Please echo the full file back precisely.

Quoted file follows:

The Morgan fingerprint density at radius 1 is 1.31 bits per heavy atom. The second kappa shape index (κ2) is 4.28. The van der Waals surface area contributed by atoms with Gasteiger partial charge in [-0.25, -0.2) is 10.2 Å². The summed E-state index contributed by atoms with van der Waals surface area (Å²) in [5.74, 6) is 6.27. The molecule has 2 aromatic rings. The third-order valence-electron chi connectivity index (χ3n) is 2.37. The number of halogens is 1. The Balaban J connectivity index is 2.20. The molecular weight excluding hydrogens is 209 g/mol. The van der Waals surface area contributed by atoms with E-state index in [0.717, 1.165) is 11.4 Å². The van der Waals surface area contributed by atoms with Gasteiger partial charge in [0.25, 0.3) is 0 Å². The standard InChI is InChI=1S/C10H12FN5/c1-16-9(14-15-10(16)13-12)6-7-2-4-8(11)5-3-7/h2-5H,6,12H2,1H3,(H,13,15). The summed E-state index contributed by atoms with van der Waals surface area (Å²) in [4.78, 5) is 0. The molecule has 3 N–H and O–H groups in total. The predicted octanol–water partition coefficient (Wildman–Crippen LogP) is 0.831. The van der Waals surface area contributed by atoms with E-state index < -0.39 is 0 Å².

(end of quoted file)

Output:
The Morgan fingerprint density at radius 1 is 1.31 bits per heavy atom. The second kappa shape index (κ2) is 4.28. The van der Waals surface area contributed by atoms with Gasteiger partial charge in [-0.25, -0.2) is 10.2 Å². The summed E-state index contributed by atoms with van der Waals surface area (Å²) in [5.74, 6) is 6.27. The molecule has 2 aromatic rings. The third-order valence-electron chi connectivity index (χ3n) is 2.37. The number of halogens is 1. The Balaban J connectivity index is 2.20. The molecular weight excluding hydrogens is 209 g/mol. The van der Waals surface area contributed by atoms with E-state index in [0.717, 1.165) is 11.4 Å². The van der Waals surface area contributed by atoms with Gasteiger partial charge in [0.25, 0.3) is 0 Å². The standard InChI is InChI=1S/C10H12FN5/c1-16-9(14-15-10(16)13-12)6-7-2-4-8(11)5-3-7/h2-5H,6,12H2,1H3,(H,13,15). The summed E-state index contributed by atoms with van der Waals surface area (Å²) in [4.78, 5) is 0. The molecule has 3 N–H and O–H groups in total. The predicted octanol–water partition coefficient (Wildman–Crippen LogP) is 0.831. The van der Waals surface area contributed by atoms with E-state index < -0.39 is 0 Å².